Host plants of C. pinifoliae are widely planted and cultivated across the EPPO region. C. pinifoliae is considered a common pest of conifers in its native area, but damage seems to usually be limited to nurseries, Christmas tree plantations and ornamental conifer trees. C. pinifoliae is considered to be a serious pest of ornamental pine trees in USA, especially on Pinus mugo and Pinus sylvestris, and heavy outbreaks have been recorded after widespread spraying against mosquitoes, which presumably eliminated the natural enemies. Thus, natural antagonists are considered important in controlling C. pinifoliae in its native range. If natural antagonists are lacking in the EPPO region, the pest could potentially build up large populations and heavy outbreaks might lead to severe economic and environmental impacts in nurseries, ornamental and Christmas tree plantations, as well as in natural and planted forests.
C. pinifoliae can be associated with coniferous nursery plants and it is uncertain whether the current phytosanitary measures would prevent its introduction into the EPPO region. For example, plants for planting of two of its known host genera, Cupressus and Torreya, can be imported to the European Union territory according to the current EU plant health legislation. Finally, the pest is established in climate types that are widely distributed in the EPPO region suggesting that it has a potential to establish throughout the EPPO region.
The EPPO Secretariat warmly thanks Juha Tuomola (Finnish Food Authority) and the Nordic PRA Network who have kindly provided most of the information presented above.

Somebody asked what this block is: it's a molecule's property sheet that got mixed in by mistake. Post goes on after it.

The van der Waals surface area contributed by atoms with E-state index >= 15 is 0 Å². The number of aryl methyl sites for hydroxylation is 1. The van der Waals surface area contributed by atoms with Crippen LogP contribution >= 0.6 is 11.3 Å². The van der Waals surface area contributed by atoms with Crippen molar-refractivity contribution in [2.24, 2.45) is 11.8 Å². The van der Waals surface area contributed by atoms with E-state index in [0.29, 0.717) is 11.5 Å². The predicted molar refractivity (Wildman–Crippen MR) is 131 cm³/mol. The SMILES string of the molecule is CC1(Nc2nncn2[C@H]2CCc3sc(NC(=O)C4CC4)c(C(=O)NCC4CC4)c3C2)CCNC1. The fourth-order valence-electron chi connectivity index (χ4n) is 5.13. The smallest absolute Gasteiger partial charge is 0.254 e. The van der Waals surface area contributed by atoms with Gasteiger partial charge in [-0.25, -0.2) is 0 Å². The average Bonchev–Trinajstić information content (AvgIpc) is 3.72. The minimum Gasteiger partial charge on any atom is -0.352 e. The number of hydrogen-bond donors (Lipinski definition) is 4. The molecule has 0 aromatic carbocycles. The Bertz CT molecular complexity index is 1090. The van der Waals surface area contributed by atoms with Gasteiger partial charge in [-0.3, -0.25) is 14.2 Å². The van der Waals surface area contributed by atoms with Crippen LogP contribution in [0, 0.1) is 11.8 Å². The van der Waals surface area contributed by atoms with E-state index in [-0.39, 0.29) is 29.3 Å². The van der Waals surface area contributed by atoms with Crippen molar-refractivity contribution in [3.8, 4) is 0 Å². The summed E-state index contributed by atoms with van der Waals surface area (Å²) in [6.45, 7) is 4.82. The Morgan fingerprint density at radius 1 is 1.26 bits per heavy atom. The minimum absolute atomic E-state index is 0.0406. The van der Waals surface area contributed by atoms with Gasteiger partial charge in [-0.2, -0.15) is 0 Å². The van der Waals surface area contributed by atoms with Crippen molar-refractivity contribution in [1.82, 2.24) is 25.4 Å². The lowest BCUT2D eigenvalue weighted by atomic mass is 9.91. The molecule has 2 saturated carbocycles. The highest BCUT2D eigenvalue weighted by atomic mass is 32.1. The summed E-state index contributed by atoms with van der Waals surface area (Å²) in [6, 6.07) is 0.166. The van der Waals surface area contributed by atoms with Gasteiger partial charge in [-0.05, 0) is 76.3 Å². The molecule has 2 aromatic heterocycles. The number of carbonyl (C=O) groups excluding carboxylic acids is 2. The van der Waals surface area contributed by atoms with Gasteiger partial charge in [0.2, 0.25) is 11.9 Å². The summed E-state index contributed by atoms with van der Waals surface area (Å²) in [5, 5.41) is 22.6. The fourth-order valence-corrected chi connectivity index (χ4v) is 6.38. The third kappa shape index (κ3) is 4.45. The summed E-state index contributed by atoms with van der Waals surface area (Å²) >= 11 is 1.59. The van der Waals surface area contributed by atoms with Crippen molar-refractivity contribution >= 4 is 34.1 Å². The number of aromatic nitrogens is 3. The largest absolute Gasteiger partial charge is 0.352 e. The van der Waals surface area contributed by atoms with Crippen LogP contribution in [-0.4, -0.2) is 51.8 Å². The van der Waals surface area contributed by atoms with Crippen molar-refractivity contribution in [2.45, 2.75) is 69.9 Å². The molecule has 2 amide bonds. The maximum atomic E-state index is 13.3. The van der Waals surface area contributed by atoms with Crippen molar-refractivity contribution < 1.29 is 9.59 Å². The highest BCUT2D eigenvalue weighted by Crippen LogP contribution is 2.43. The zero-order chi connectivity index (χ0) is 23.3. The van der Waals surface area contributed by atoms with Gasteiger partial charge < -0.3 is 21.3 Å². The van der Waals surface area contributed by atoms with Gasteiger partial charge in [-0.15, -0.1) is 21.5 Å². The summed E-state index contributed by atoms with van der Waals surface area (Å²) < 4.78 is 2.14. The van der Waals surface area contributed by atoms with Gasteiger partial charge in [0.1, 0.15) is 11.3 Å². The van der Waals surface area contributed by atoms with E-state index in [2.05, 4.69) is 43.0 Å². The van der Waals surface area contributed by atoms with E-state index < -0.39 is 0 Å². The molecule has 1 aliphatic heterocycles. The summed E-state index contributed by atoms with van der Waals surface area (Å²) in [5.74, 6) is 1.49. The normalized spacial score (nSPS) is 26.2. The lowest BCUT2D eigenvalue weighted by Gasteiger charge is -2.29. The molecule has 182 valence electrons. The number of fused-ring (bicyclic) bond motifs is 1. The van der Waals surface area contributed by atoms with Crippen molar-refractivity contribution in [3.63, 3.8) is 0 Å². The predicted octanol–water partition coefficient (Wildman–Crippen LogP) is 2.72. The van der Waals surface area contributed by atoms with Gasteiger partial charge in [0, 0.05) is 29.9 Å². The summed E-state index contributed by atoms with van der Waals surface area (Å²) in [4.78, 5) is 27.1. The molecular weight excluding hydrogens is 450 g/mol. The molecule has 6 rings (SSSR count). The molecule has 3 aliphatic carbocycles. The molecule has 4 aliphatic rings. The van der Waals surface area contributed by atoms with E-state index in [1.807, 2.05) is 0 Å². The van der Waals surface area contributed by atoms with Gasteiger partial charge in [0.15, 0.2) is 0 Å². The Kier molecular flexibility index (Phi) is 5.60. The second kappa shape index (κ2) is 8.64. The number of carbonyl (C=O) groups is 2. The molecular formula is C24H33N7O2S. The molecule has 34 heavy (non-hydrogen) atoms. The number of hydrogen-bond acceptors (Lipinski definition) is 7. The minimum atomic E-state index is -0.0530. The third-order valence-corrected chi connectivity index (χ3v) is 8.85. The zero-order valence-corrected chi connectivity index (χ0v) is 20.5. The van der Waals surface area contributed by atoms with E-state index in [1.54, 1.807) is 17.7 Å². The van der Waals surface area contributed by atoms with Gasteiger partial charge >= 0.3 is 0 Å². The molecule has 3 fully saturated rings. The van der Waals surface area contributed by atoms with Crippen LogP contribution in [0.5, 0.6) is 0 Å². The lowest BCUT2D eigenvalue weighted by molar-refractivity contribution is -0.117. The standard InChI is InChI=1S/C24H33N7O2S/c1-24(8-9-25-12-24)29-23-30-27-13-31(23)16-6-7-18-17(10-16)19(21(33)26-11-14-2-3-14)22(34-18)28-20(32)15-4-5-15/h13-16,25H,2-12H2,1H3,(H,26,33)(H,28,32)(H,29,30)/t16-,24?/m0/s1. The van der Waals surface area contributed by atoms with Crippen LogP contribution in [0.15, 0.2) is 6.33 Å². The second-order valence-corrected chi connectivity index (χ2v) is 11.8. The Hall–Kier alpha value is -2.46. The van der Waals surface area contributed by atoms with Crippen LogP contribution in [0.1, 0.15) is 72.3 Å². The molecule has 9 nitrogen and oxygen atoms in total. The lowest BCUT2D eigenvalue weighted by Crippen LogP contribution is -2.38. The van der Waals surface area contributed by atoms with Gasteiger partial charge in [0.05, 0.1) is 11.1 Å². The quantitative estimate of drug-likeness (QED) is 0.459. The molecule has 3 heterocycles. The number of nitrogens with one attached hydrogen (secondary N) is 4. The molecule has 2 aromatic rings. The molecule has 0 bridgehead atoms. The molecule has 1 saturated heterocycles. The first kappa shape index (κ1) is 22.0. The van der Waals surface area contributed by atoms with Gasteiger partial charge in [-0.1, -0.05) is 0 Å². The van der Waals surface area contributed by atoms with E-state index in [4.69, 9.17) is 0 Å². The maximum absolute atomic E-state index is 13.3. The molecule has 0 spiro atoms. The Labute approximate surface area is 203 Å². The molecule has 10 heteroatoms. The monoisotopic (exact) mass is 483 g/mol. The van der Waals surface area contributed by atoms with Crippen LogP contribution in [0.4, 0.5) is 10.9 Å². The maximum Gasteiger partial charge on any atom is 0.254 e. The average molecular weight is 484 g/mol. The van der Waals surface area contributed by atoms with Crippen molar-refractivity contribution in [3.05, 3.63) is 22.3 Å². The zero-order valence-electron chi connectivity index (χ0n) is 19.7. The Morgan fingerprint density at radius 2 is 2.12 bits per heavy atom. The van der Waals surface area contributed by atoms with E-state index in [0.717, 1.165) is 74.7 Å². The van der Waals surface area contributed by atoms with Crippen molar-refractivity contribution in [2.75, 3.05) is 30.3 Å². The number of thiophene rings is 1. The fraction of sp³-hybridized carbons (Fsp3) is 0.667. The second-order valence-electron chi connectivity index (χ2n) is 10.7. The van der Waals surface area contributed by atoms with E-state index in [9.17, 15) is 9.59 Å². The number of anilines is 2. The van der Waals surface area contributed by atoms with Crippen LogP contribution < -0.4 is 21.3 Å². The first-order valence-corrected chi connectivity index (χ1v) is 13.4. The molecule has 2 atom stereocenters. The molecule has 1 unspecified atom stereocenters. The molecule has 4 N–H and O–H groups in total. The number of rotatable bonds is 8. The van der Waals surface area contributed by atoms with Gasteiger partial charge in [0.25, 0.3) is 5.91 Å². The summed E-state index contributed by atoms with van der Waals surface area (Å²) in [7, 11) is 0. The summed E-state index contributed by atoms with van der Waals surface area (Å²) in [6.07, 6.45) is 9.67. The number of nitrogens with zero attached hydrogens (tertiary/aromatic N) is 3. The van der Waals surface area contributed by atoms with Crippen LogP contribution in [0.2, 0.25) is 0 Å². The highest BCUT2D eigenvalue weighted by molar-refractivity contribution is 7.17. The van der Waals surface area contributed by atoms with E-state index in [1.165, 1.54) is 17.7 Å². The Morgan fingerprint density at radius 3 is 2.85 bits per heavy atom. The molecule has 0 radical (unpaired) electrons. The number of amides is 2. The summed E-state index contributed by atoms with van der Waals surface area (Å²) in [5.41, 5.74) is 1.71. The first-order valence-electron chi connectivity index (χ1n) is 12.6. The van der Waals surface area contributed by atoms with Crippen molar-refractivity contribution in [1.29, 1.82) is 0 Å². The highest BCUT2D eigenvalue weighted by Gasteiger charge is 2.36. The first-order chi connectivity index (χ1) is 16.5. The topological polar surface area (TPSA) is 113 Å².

Bermuda Department of Agriculture and Fisheries (1997) Unwelcome visitors to the island at Christmas. Monthly Bulletin - Department of Agriculture, Fisheries & Parks, Bermuda 68(1), 8 pp.
CABI (2019) Chionaspis pinifoliae (pine leaf scale). Invasive Species Compendium. CABI, Wallingford (GB). https://www.cabi.org/isc/datasheet/40120
Cain R, Cota J, Ward C (1990) Conifer pests in New Mexico. Rev. ed. (Albuquerque, NM). USDA Forest Service, Southwestern Region, 48 pp.
Eliason EA, McCullough DG (1997) Survival and fecundity of three insects reared on four varieties of Scotch pine Christmas trees. Journal of Economic Entomology 90(6),
García Morales M, Denno BD, Miller DR, Miller GL, Ben-Dov Y, Hardy NB (2016) ScaleNet: A literature-based model of scale insect biology and systematics. http://scalenet.info/catalogue/Chionaspis%20pinifoliae/
Defra. UK Risk Register Details for Chionaspis pinifoliae. https://secure.fera.defra.gov.uk/phiw/riskRegister/viewPestRisks.cfm?cslref=9937
Marinova-Todorova M, Björklund N, Boberg J, Flø D, Tuomola J, Wendell M & Hannunen S (2020) Screening potential pests of Nordic coniferous forests associated with trade of ornamental plants. Manuscript, accepted for publication in the EPPO Bulletin.
Miller DR, Davidson JA (2005) Armored scale insect pests of trees and shrubs (Hemiptera: Diaspididae). Cornell University Press.
Schmutterer H, Hoffmann C (2016) Die wild lebenden Schildläuse Deutschlands (Sternorhyncha, Coccina) [The outdoors living scale insects of Germany]. Entomologische Nachrichten und Berichte Bernhard Klausnitzer Dresden 104 7(20).
Tooker JF, Hanks LM (2000) Influence of plant community structure on natural enemies of pine needle scale (Homoptera: Diaspididae) in urban landscapes. Environmental Entomology 29, 1305–1311.
Entry date: 2020-04